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Hayle paperboy Jim, 70, retires after bike collision

By West Briton  |  Posted: October 18, 2012

  • Still fighting fit !! Hayle "paperboy" Jim English of Angarrack shows off his injuries. for Jo. Ref : TRGH20121012C-006_C

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ONE of the UK's oldest paperboys has been forced to take early retirement after a collision with a car.

Jim English, 70, of Angarrack, has been doing the 11-mile Towans and Connor Downs newspaper round near Hayle six days a week for the past 27 years.

But last Wednesday he was involved in an accident on the Loggan's Moor roundabout while on his way to work at the Ark Newsagents in Hayle.

The septuagenarian was taken to Royal Cornwall Hospital at Truro where staff had to dig gravel out of his face and patch up his crushed ankle and bruised shoulder.

The force of the landing split his helmet and Mr English said: "I would always advise anybody with a bike to wear a helmet because that smash on my head would have been very serious without it."

He was allowed home the same day and is now recovering but was more worried about the other person in the accident.

"I feel sorry for the girl in the car, she wasn't very old," he said.

Mr English, who started doing the round in his forties, had planned to retire next month but the accident meant he had to stop last week.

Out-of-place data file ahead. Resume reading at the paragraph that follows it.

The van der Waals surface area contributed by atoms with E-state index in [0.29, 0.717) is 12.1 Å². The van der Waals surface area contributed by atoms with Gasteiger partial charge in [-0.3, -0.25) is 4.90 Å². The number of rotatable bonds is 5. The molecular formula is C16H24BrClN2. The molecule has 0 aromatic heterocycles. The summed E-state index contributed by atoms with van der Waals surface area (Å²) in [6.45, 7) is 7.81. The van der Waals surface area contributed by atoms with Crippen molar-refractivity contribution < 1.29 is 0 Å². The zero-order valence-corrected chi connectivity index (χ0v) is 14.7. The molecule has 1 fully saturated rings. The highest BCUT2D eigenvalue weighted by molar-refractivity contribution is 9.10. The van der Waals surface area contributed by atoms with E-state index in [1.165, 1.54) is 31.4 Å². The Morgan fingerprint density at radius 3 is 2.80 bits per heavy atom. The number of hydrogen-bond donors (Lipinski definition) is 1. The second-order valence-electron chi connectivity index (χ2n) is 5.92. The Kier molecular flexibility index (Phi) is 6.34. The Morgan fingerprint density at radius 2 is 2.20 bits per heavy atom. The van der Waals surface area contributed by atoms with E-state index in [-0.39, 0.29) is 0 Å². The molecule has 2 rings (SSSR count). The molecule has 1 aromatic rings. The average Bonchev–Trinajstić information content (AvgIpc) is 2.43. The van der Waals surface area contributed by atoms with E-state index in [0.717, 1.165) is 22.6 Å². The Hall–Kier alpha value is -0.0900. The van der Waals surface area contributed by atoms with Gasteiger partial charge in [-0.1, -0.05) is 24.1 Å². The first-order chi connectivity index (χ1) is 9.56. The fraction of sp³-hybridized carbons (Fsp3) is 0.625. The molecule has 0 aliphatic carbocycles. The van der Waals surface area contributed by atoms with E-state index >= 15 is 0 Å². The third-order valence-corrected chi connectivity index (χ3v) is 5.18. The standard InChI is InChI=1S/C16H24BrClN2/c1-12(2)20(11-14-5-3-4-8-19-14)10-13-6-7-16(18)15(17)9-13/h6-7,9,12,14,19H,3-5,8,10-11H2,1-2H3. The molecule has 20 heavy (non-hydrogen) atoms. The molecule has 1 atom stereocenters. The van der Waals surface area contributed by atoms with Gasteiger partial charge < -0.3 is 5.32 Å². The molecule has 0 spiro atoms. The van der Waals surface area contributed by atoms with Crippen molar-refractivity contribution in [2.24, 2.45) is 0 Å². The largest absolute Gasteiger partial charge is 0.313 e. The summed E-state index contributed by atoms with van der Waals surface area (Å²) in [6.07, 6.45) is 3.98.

"I haven't been doing it man and boy like they say – it has been man and old man," he said.

"In a way I would have been a bit upset on my last day so at least I didn't have to suffer that. I was retiring not because I wanted to slow down but because I wanted to speed up."

Mr English, who moved to Angarrack in 1982 and worked for motor companies including Ford and Citroen, bought a racing bike last year and wants to have time to use it. He is itching to get out of his cast and back in the saddle.

Chris Millard, who runs the Ark Newsagents, said he did Mr English's round one last time last Thursday and wrote to all the customers to say it would be finishing.

He added: "It is not feasible for us to get a schoolboy to do it and it is not cost effective for us to do it in the car because it would take us more than an hour."

Mr Millard said his employee would be greatly missed by staff and customers. "People like him don't exist anymore. He loved the job and he was a pleasure to be with."

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